I was asked to take a look at restoring a Victorian Tiled Floor in the Cumbrian town of Barrow in Furness where the floor had been covered in black bitumen; the bitumen was so thick it was difficult to gauge the condition of the floor underneath. I did a test clean which came out well but I had to explain there could be tile damage and other hidden problems so very difficult to quote for however we agreed a date and price and I came back a couple of weeks later to do the job.
Removing Bitumen form Victorian Tiles
Removing the bitumen from the floor without damaging the tiles underneath was a slow process involving spraying on a strong solution of Tile Doctor Remove and Go, letting it soak in, applying steam and then carefully scraping off the bitumen. The floor was treated in this manner a small area at a time and a wet vacuum was used to rinse and remove the resulting slurry. This process took up the whole day and was completely successful at removing the bitumen, before finishing I gave the floor a thorough rinse with clean water and used the wet vacuum to dry the floor was much as possible before leaving.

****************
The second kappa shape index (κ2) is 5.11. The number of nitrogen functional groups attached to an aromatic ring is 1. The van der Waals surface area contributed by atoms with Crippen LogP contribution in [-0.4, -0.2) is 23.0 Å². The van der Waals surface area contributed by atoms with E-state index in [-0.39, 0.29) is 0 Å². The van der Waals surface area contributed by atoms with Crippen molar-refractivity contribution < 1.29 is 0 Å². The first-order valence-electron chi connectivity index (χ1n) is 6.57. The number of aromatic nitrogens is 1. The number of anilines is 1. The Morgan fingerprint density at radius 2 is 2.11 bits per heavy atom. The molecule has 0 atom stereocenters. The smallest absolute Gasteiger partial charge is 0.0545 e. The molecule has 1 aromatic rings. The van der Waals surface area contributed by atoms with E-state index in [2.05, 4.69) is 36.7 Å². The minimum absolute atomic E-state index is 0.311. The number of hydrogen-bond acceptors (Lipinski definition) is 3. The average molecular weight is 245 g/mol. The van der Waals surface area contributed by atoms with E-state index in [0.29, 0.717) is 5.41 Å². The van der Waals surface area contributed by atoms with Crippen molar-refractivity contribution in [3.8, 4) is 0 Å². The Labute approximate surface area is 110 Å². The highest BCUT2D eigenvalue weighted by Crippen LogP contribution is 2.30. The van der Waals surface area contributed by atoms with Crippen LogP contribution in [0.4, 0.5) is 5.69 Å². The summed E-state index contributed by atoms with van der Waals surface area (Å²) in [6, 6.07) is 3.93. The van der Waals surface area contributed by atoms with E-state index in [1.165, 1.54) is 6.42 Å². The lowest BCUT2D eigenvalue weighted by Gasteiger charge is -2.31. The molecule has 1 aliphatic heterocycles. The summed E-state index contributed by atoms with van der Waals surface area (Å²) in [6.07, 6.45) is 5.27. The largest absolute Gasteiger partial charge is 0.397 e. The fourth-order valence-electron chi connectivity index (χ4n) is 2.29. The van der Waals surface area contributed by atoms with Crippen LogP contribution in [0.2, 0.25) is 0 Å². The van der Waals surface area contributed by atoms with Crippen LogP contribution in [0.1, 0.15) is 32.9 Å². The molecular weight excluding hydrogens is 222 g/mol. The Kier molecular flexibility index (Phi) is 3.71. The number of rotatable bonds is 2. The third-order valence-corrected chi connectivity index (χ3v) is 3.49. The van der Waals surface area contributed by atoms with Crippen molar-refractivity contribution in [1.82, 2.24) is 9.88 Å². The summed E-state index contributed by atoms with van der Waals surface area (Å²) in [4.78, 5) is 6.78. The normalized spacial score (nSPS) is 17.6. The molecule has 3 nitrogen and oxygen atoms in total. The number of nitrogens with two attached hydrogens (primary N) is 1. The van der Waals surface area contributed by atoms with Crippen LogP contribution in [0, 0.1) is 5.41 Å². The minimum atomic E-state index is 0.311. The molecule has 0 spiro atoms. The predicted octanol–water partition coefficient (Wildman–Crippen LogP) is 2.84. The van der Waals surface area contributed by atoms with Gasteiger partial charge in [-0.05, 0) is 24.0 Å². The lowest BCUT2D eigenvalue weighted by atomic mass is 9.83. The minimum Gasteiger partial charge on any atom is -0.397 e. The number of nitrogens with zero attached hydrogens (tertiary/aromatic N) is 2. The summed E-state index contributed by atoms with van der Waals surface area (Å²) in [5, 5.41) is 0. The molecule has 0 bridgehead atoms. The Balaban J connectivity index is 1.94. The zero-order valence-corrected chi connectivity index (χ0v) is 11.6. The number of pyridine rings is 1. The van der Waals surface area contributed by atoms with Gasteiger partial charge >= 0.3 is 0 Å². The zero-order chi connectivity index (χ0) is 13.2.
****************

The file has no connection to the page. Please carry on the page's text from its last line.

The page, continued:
Sealing a Victorian Tiled Floor
I had used a lot of water cleaning the floor so I agreed with the owner to leave the floor for a few days before sealing it so it could thoroughly dry out. When I did return I used Tile Doctor Colour Grow to seal the tiles, the customer had wanted a satin finish but having weighed up the options including the fact that there was a damp problem in the house I felt Colour Grow which is a penetrating and breathable sealer would have the best longevity.